Senate appropriators are proposing a slight increase in overall operations and procurement accounts for the Department of Homeland Security’s (DHS) cyber security efforts, including additional funds to accelerate a program that protects helps protect the networks of federal civilian departments and agencies.

The Senate Appropriations Committee (SAC) is recommending $992.6 million for operations and support, and procurement within the DHS National Protection and Programs Directorate (NPPD). The budget recommendation, outlined in SAC Chairman Thad Cochran’s (R-Miss.) Nov. 21 mark of the FY ’18 DHS spending bill, is $26 million more than requested.iStock Cyber Lock

The NPPD includes the government’s around the clock cyber watch center, called the National Cybersecurity and Integrations Center, or NCCIC, computer emergency response teams, and operations related to the government’s intrusion detection and prevention platform called Einstein, and the Continuous Diagnostics and Mitigation (CDM) program that monitors federal civilian networks for potential cyber threats.

Cochran’s mark provides $103 million for CDM, almost $10 million more than requested. The increase is to accelerate the second and third phases of the program and move rapidly on the fourth phase. The first phase of the program is aimed at acquiring tools so that federal agencies can inventory their networks and manage vulnerabilities.

Phase 2 of CDM focused on access controls and privileges, and security related behavior management to give authorities information about who is on the networks, while the third phase provides tools for incident response, risk management, and boundary protection to better understand what is happening on the network. The fourth phase, which was added after the program began, is aimed at protecting data on the network.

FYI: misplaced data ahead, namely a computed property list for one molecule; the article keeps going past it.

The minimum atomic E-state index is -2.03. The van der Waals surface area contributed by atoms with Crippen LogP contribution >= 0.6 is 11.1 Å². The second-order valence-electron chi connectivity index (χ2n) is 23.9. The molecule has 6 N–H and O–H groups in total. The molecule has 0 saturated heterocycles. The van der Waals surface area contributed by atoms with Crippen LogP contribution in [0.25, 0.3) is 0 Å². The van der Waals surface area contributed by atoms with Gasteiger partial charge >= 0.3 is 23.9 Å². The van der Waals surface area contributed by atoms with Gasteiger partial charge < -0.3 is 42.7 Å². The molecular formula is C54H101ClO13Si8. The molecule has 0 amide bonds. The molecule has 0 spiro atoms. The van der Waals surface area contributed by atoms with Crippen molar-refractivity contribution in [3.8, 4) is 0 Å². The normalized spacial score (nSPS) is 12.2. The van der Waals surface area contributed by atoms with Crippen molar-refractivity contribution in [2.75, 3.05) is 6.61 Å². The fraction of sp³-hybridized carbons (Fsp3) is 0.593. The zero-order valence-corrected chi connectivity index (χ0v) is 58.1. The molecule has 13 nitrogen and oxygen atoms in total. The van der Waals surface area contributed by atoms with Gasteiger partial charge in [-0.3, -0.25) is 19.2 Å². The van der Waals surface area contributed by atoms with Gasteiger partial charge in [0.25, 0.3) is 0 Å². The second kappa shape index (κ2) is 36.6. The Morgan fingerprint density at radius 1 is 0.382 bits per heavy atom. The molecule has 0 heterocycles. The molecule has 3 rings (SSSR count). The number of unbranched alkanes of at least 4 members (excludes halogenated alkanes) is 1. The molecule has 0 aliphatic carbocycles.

“Recognizing the ever-changing cybersecurity landscape and increased vulnerabilities to data, the committee encourages NPPD to expedite the program strategy to evolve beyond network protections by also including data protections,” says an explanatory statement accompanying Cochran’s mark.

The House Appropriations Committee in July marked up the DHS spending bill, providing $91.7 million for CDM within NPPD’s operations and support account. DHS is requesting $93.8 million for CDM operations and support.

For the National Cybersecurity Protection System, better known as Einstein, a press release issued by Cochran says the committee is providing $294 million for the platform that DHS uses to monitor traffic into and out of federal networks, as well as provide analytics and the ability to share information with public and private stakeholders. The monitoring tools include detection and prevention of potential cyber threats.

The committee’s recommendation for Einstein is $3 million above the request to accelerate pilot programs mandated by Congress in 2015 to “acquire, test, and deploy technologies as rapidly as possible” to improve detection capabilities for cyber threats entering and exiting federal networks.

Cochran’s mark includes $210.8 million for the NCCIC, which links federal, state, local, tribal and territorial (SLTT) government stakeholders, as well as the private sector to enhance the nation’s cyber situational awareness. The panel says that SLTT governments are lagging in their abilities to share cyber threat information and want DHS to do something about it.

The committee is providing $3 million more than requested “for the establishment of pilot programs to explore and evaluate the most effective methods for cybersecurity information sharing, focusing on regional information sharing, communications and outreach, training and education, and research and development for the improvement of SLTT government capabilities and capacity,” Cochran’s statement says.

The committee also wants NPPD and the Federal Emergency Management Agency to provide a brief on the types of assistance that DHS gives to SLTT governments and law enforcement agencies to protect their networks.

“The committee is concerned that some SLTT law enforcement agencies may lack the expertise or resources needed to defend themselves against cyber-attacks,” the statement says.